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TJ Radcliffe Feb 9
I swear a good deal more when in the city
my wife observes as we two wend our way
along the street. The towers are kind of pretty:
walls of glass, yet blocking out the day
so down here on the sidewalk dreary shadows
are damp reminders of how far we've come
from towering trees, from open mossy meadows,
from ravens swishing by. Look, here's a slum
a block or two from banking towers and glamour.
I should not fault the place. Variety
is the spice, they say. But such a clamor
of humans challenged by sobriety!
Life here was once quite good to me, but now
I'm just a rustic, pining for his plow.
I live in a small rural community but was an urbanite for many years and recently was back in the city to see a (remarkable, wonderful) show, and my wife said within a few minutes of getting there, "You swear a lot more here." There's a reason for that. I'm at home in the trees. Among the towers, I can flourish, but it's a lot more effort.
T R Wingfield Dec 2016
I found a boardwalk in the woods
leading, seemingly, to nowhere,
In a timberland swamp I knew from younger days;
Decaying and rotten, likely long forgotten.
I wondered how long it had been there, abandoned to its fate:
being quietly mocked by the still standing timbers,
as yet spared the sawmills blade,
for its needless sacrifice, as its strength is weathered away; used but unrequited, wasted, faded and unmade.

I followed along its decrepit path
as far as I could make,
and laughed to myself and thought,
"Such is life's disarray."
William A Poppen Sep 2019
Few recall when the earth was scraped back
Over four score ago
To show the extensive gravel waiting to be abused

Horse pulled wagons consumed bites of earth,
One shovel-full at a time
To spit and ***** their contents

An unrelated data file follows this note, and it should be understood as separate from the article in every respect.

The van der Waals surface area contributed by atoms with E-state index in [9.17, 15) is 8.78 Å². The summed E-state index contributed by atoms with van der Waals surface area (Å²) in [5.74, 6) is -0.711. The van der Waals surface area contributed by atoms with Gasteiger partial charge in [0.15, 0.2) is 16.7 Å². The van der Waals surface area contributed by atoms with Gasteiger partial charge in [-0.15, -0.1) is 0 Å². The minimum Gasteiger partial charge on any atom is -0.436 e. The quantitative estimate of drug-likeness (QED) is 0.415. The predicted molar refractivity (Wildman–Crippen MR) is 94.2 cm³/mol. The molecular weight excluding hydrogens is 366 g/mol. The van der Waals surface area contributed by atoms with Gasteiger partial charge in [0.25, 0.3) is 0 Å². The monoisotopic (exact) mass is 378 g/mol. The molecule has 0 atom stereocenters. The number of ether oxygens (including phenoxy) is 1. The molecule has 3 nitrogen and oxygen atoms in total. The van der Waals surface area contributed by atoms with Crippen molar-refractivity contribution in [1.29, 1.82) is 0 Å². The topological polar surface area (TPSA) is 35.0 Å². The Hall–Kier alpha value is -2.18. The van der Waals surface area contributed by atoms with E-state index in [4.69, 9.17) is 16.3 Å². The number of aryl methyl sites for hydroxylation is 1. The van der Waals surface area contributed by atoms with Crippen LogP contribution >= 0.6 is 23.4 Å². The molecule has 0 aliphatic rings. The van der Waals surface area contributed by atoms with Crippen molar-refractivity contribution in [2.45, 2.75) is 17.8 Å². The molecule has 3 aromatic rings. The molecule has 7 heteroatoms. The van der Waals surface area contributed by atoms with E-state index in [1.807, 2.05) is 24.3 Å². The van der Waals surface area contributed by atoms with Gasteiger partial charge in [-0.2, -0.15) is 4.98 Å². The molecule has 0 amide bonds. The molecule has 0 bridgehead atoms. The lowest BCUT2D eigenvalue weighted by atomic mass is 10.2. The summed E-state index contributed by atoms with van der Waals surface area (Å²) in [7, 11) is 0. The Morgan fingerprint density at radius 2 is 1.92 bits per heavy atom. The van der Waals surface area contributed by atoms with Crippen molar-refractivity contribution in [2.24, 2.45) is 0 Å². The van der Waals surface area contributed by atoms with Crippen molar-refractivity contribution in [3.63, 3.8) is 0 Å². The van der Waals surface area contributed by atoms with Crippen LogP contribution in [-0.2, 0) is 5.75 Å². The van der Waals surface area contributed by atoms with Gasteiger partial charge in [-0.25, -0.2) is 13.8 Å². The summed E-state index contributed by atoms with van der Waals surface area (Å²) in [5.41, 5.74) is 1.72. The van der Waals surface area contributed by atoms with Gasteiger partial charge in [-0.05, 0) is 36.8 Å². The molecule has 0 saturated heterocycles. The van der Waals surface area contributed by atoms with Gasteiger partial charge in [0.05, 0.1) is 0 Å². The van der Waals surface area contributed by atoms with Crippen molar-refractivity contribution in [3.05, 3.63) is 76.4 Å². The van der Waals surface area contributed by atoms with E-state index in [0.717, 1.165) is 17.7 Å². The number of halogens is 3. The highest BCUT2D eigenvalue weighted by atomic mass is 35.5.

So no mud holes will grow  
Along trails black with mid-west loam

These roads carried us to and from places
To get what we did not need
For we knew how to be sustainable
Long before it became a popular movement
Long before progress discovered the quantity
Beneath the outer bones of the field across the road
A childhood memory
Neon Robinson Jun 2019
• This great division of space. •
And the untamed plants.

Geckos...
Pose as domestic pets -
slide along its faded railings.
Casing draughty walls,
tethered to rafters loose lashing;
hanging in jungle green.

I clean up the wild flowers
that float   in   the  a i r, without
explanation, without wrong measure.

Is as it comes -  
I am ashamed that this is all I want.

A testament to solitary hawks in the upper branches.
Flutter in memory carefree cardinals
in this leaf-strewn place,
Dragonflies form wing-prayers
We kneel and peel our shoes off,

drop our feet to sleeping grass
to be closer to the narrow splendor.

Peacocks honk rough phrases, asking anyone.
Commuting the tracks, between valley stream.

I linger limbo roads
On the jungly drive,
pass a farm that repeats
its exotic fruit tree, the elbows of orange blossoms
Guava groves, avocado arsenal,
saturated ocean views beyond pestyflower frills.

At the life proof gate. This world is untidy
with its muddy banks, with its eyes.
1000 flower bloom
Listening feral fowl, ungulate shake  

Retirees friendly fire,
Long forgotten barbwire crossing creeks
the mountain lost in a sea of green    
This land, like me, is free
To live a less domesticated dream
About my homestead in Hawaii. A cabin that falls somewhere between Lincoln log  / LEGO looking safari tent is the muse. As well as the surrounding areas.
Jake Dockter Feb 2019
Way out,